"I paint with all that I am----that somehow the best of my strenghths will become visable to those who stand in front of my art -- so they, too, can feel in their soul, the beauty and greatness of this life." Irene Neal
After graduating from Wilson College in Chambersburg, Pennsylvania in 1958 she married Paul Neal and for the next 16 years lived, worked and studied in Puerto Rico, Brazil, Portugal, and Argentina. Currently Irene and her husband enjoy living in the waterfront community of Merritt Island, Florida where her studio is located.
The subject matter of my painting is freedom....allowing the beautiful colors of the acrylics and inks, often combined with acrylic gel, to give a natural vitality and flowing feeling of joyful discovery....
For my works on paper I combine acrylics and inks, and work on a table top height....the inks have a marvelous range of saturated colors to choose from...and the swiftness of drying adds to the excitement of unexpected accidents and surprises to happen...it is a joyful experience....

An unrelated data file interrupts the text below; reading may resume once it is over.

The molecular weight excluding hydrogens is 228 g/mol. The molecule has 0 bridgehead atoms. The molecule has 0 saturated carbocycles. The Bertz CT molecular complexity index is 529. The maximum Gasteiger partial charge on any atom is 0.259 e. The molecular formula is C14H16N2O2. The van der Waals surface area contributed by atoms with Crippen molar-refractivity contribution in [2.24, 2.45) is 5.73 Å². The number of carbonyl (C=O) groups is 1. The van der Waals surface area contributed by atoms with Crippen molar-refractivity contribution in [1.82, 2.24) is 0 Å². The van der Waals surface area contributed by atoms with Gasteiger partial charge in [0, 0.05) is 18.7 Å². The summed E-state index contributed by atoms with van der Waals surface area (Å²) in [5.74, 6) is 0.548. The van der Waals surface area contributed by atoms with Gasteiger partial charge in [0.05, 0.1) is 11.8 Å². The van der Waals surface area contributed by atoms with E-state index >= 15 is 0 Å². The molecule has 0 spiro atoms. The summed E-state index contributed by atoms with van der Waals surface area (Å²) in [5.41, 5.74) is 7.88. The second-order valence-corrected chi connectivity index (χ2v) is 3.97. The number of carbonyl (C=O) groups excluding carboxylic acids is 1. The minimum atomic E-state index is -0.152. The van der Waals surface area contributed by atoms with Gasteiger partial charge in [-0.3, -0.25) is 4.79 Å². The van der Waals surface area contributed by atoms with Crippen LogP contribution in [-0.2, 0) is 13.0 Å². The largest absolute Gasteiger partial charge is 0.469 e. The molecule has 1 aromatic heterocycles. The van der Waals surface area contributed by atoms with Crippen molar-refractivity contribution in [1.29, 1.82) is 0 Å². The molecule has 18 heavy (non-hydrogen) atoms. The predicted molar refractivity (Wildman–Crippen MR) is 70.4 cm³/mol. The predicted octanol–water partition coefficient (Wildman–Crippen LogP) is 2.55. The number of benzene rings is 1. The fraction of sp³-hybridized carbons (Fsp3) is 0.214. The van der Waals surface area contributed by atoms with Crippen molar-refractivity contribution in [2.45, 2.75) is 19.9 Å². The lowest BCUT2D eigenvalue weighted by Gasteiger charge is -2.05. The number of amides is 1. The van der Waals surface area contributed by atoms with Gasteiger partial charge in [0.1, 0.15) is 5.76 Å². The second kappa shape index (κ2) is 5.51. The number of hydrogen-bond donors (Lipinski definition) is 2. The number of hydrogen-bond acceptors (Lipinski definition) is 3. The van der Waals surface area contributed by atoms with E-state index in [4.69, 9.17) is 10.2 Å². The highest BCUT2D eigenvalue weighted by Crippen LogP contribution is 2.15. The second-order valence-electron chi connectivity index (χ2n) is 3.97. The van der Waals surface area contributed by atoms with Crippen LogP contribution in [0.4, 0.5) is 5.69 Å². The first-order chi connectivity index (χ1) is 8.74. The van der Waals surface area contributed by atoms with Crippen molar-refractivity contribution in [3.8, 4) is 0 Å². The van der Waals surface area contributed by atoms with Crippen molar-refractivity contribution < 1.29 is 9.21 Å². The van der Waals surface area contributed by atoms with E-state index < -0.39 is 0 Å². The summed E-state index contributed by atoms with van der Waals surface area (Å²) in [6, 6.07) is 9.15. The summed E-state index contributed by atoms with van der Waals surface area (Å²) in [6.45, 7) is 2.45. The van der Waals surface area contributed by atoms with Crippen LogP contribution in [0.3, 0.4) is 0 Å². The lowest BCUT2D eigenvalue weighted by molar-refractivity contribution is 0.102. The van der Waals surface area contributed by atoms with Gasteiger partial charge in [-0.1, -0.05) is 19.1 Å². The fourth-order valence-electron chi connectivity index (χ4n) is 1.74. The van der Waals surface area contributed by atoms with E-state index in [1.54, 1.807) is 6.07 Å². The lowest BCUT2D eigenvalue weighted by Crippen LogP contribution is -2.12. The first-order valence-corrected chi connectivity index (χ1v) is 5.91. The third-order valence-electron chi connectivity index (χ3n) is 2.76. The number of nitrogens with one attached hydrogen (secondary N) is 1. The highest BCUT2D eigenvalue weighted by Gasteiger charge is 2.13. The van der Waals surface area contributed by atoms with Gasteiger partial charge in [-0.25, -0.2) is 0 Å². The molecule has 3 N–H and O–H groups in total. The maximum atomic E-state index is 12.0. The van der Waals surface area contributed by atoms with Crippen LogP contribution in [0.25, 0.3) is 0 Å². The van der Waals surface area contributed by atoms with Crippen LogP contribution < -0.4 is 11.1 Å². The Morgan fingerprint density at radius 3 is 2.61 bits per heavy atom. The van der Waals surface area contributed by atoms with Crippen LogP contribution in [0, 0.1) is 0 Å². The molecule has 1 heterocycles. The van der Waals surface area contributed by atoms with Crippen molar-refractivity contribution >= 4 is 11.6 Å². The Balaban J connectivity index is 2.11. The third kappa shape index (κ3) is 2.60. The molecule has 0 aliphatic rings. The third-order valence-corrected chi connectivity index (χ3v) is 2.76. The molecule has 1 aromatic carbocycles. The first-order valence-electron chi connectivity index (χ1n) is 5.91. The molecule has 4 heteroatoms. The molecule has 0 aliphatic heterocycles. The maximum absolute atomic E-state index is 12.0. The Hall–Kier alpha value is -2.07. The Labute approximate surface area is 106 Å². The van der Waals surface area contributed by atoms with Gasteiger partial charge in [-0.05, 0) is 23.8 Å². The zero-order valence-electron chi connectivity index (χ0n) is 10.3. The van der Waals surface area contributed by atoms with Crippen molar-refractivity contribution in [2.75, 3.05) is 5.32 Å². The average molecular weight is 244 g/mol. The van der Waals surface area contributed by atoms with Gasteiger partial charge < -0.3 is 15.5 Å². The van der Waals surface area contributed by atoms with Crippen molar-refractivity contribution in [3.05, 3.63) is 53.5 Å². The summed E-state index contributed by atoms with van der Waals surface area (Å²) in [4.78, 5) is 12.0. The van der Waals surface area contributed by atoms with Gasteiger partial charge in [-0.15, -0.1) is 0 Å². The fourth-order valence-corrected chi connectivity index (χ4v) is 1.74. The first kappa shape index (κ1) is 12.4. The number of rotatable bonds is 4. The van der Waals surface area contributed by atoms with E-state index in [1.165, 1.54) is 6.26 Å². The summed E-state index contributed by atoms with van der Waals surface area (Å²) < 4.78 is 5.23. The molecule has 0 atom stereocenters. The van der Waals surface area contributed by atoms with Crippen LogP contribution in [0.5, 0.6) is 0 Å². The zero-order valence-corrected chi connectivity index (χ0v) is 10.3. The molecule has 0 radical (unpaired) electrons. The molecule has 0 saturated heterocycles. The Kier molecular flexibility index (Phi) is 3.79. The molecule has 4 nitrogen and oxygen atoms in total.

Donald Kuspit has written of my work, " Clement Greenberg (who actually critiqued my work at Anthony Caro's Triangle workshop back in 1985) would probably classify Neal's work with that of Van Gogh and Soutine."
"She works in a tradition of large size freeform abstraction, originating with Jackson Pollock, the Abstract Expressionists, and the Color Field Painters. She reinterprets this tradition by means of a new, state -of the-art, acrylic paints and gels, which have undergone an extraordinary development in recent years. In these free form abstract paintings, Irene Neal aspires to the brillant accident, the miraculous frozen moment in the flow of paint. Working experimentally with new materials, she has had to improvise fer own unique "craft:" ways of organizing herself to paint; mixing and applying colors so as to keep them clear and vibrant....whether on canvas, wood, plastic or paper, Neal shows herself to be a master painter."
Moffett, Irene Neal catalog, 2001
"Irene Neal favors amorphous formats that resemble liquid drops, often creating a sheen like that of semi-precious stones..."
William Zimmer, New York Times, 1996
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